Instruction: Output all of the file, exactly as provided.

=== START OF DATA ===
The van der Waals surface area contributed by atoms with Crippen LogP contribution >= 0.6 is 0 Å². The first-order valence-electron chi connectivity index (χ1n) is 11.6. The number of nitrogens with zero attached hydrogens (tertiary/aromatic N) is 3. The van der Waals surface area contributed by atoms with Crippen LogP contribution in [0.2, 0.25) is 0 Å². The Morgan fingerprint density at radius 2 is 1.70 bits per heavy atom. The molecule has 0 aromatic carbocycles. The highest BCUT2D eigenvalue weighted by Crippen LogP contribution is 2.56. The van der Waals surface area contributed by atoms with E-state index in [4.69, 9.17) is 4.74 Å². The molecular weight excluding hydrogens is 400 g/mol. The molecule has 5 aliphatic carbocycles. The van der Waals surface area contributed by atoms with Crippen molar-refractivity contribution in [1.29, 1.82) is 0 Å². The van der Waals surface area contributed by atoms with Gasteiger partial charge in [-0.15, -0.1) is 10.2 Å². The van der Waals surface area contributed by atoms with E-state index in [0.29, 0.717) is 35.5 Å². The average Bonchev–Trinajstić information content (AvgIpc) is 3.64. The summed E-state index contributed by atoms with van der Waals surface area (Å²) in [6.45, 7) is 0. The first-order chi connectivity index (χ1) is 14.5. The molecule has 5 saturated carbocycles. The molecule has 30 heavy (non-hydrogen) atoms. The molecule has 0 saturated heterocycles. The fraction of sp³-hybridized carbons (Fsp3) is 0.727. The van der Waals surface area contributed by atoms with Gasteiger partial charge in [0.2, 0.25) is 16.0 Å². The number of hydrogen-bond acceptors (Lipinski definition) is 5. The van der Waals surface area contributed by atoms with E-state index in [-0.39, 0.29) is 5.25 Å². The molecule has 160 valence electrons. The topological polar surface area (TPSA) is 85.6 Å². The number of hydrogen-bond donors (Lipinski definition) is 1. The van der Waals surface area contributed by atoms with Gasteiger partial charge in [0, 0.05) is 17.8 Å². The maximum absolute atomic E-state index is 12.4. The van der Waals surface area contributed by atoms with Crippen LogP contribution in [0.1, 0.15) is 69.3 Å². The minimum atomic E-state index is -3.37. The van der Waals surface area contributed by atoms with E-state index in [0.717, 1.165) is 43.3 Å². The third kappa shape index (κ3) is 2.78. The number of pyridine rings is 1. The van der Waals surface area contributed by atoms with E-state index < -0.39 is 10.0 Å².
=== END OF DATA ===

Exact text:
The van der Waals surface area contributed by atoms with Crippen LogP contribution >= 0.6 is 0 Å². The first-order valence-electron chi connectivity index (χ1n) is 11.6. The number of nitrogens with zero attached hydrogens (tertiary/aromatic N) is 3. The van der Waals surface area contributed by atoms with Crippen LogP contribution in [0.2, 0.25) is 0 Å². The Morgan fingerprint density at radius 2 is 1.70 bits per heavy atom. The molecule has 0 aromatic carbocycles. The highest BCUT2D eigenvalue weighted by Crippen LogP contribution is 2.56. The van der Waals surface area contributed by atoms with E-state index in [4.69, 9.17) is 4.74 Å². The molecular weight excluding hydrogens is 400 g/mol. The molecule has 5 aliphatic carbocycles. The van der Waals surface area contributed by atoms with Crippen molar-refractivity contribution in [1.29, 1.82) is 0 Å². The van der Waals surface area contributed by atoms with Gasteiger partial charge in [-0.15, -0.1) is 10.2 Å². The van der Waals surface area contributed by atoms with E-state index in [0.29, 0.717) is 35.5 Å². The average Bonchev–Trinajstić information content (AvgIpc) is 3.64. The summed E-state index contributed by atoms with van der Waals surface area (Å²) in [6.45, 7) is 0. The first-order chi connectivity index (χ1) is 14.5. The molecule has 5 saturated carbocycles. The molecule has 30 heavy (non-hydrogen) atoms. The molecule has 0 saturated heterocycles. The fraction of sp³-hybridized carbons (Fsp3) is 0.727. The van der Waals surface area contributed by atoms with Gasteiger partial charge in [0.2, 0.25) is 16.0 Å². The number of hydrogen-bond acceptors (Lipinski definition) is 5. The van der Waals surface area contributed by atoms with E-state index in [-0.39, 0.29) is 5.25 Å². The molecule has 160 valence electrons. The topological polar surface area (TPSA) is 85.6 Å². The number of hydrogen-bond donors (Lipinski definition) is 1. The van der Waals surface area contributed by atoms with Gasteiger partial charge in [0, 0.05) is 17.8 Å². The maximum absolute atomic E-state index is 12.4. The van der Waals surface area contributed by atoms with Crippen LogP contribution in [0.1, 0.15) is 69.3 Å². The minimum atomic E-state index is -3.37. The van der Waals surface area contributed by atoms with E-state index in [0.717, 1.165) is 43.3 Å². The third kappa shape index (κ3) is 2.78. The number of pyridine rings is 1. The van der Waals surface area contributed by atoms with E-state index < -0.39 is 10.0 Å².